As a matter of fact, 19 large bases are already at the disposal of U.S. forces, not including naval bases. The situation is similar in Holland, Belgium, Luxembourg, France, Portugal, Italy, and recently Francoís Spain. These satellite states have been transformed overnight into enormous U.S. garrisons with huge weapon depots. West Germany has a central role in this conspiracy against peace. Its territory is used as a gathering area for troops, and its youth is to be used as cannon fodder, as Adenauerís secret negotiations with the three Allied high commissioners prove. This is also proven by the numerous reports in the West German press about areas and villages whose inhabitants are being driven away and whose fields are being transformed into huge air bases and military training grounds. Similar reports come from the French and Italian press and from those in all other Marshallized nations. The cynical openness with which the Wall Street Imperialists are conducting their anti-Soviet policies is shown by an article provocatively titled “The Ring Around the Soviet Union Closes.” It was published on 23 July 1951 in Time, a weekly controlled by the Morgan banking house: “The Armaments Committee has approved the sum of more than a billion dollars for building new secret bases, mostly within striking range of the Soviet Union.” The magazine continued: “A secret agreement with the French and English governments also provides new bases for American forces in the Mediterranean in Morocco, Tripoli and other strategic places in North and Central Africa and the Mediterranean.” An enormous American base is being built by American engineers at Dharan in Saudi Arabia for a “temporary” period of five years. It is of great importance for the conflicts with Iran and Egypt.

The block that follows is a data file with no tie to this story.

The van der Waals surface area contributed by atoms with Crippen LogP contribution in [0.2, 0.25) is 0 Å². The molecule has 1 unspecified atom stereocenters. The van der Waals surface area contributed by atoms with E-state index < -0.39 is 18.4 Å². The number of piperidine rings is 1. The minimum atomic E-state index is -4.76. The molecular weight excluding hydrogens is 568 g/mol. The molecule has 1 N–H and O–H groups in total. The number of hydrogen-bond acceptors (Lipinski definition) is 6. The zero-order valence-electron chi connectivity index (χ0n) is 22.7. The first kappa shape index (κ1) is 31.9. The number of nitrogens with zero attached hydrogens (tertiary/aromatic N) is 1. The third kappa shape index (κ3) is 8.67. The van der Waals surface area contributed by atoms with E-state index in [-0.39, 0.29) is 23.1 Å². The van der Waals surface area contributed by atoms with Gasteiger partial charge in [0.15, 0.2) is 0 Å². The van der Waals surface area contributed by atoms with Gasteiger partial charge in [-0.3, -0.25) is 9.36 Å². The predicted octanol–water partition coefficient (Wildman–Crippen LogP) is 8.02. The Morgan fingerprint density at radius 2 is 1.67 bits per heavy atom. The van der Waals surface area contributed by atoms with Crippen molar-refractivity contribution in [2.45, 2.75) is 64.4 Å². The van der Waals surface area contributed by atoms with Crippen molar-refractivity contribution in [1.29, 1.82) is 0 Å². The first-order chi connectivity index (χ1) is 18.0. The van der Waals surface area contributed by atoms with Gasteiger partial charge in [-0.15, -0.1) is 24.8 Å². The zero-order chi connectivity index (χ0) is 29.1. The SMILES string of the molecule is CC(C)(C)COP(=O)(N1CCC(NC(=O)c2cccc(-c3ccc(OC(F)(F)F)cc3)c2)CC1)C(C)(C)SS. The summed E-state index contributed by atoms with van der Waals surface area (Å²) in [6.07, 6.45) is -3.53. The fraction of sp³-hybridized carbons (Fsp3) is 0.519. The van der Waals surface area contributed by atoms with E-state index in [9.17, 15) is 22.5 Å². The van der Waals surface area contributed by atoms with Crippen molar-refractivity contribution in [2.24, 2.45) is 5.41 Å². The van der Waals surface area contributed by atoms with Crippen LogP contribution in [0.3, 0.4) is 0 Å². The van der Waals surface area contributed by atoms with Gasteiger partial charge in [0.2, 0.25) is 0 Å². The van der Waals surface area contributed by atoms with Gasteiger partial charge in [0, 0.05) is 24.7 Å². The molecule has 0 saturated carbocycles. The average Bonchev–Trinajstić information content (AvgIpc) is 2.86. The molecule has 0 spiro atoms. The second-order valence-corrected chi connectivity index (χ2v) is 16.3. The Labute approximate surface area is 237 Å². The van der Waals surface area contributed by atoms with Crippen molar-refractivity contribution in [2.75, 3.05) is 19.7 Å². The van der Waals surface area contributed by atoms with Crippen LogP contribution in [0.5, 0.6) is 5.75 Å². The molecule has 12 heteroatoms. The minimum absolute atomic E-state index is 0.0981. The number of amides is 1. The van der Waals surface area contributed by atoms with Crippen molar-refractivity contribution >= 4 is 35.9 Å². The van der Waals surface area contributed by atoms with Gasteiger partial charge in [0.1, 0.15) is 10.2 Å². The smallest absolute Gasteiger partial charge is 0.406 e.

The U.S. General Staff is also using the most brutal means to establish bases in the Far East. “We control the entire enormous expanse of the Pacific Ocean from the Aleutians to the Marianna Islands. From these chains of islands, we control all the Asian harbors,” MacArthur told Congress. That sounds a bit excessive from the mouth of a general chased out by the heroic Korean peopleís army, despite the technical superiority of his troops. Still, such boasting is characteristic also for his supreme commander. Truman, who a Congressman recently called a mixture of bluff, incompetence and hysteria, is just as much a defeated general as MacArthur. His “total atomic diplomacy,” which he spoke of with such big words a year ago, has suffered a humiliating shipwreck. The monopoly of the atomic bomb proved an illusion. As J. W. Stalin said in his interview with a Pravda correspondent:
General Stalin gave the death blow with these words to the myth of the U.S. monopoly of atomic weapons.
As a genuine politician of catastrophe, Truman is putting more emphasis than ever on his “base strategy.” Like his “total atomic diplomacy,” this also will prove a big illusion. In the September issue of the leading technical journal American Engineer, the well-known military writer Major de Seversky gives a devastating criticism of his policy:
There is no doubt that should the big-mouthed gunfighters and air pirates carry out their suicidal threats of aggression against the Soviet Union, they will meet the same fate as Hitler and his generals.